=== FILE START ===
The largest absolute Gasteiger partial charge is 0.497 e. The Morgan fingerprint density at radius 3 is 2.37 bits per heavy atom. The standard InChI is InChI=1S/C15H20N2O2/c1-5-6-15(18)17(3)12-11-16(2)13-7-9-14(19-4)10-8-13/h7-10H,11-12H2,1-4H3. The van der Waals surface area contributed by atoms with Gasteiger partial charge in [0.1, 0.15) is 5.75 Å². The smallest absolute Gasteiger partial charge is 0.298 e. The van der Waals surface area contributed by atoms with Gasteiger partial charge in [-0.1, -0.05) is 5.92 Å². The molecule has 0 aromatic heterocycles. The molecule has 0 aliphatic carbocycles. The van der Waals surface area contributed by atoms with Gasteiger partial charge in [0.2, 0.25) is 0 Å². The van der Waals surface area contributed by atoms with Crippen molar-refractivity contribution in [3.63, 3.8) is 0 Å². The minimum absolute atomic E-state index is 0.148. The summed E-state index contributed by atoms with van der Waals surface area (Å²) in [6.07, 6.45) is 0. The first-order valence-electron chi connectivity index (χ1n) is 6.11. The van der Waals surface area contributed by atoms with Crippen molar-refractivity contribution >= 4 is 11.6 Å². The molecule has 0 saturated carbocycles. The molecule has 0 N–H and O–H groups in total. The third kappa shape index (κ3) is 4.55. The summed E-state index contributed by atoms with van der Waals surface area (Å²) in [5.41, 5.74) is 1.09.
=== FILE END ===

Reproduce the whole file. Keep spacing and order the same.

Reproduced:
The largest absolute Gasteiger partial charge is 0.497 e. The Morgan fingerprint density at radius 3 is 2.37 bits per heavy atom. The standard InChI is InChI=1S/C15H20N2O2/c1-5-6-15(18)17(3)12-11-16(2)13-7-9-14(19-4)10-8-13/h7-10H,11-12H2,1-4H3. The van der Waals surface area contributed by atoms with Gasteiger partial charge in [0.1, 0.15) is 5.75 Å². The smallest absolute Gasteiger partial charge is 0.298 e. The van der Waals surface area contributed by atoms with Gasteiger partial charge in [-0.1, -0.05) is 5.92 Å². The molecule has 0 aromatic heterocycles. The molecule has 0 aliphatic carbocycles. The van der Waals surface area contributed by atoms with Gasteiger partial charge in [0.2, 0.25) is 0 Å². The van der Waals surface area contributed by atoms with Crippen molar-refractivity contribution in [3.63, 3.8) is 0 Å². The minimum absolute atomic E-state index is 0.148. The summed E-state index contributed by atoms with van der Waals surface area (Å²) in [6.07, 6.45) is 0. The first-order valence-electron chi connectivity index (χ1n) is 6.11. The van der Waals surface area contributed by atoms with Crippen molar-refractivity contribution >= 4 is 11.6 Å². The molecule has 0 saturated carbocycles. The molecule has 0 N–H and O–H groups in total. The third kappa shape index (κ3) is 4.55. The summed E-state index contributed by atoms with van der Waals surface area (Å²) in [5.41, 5.74) is 1.09.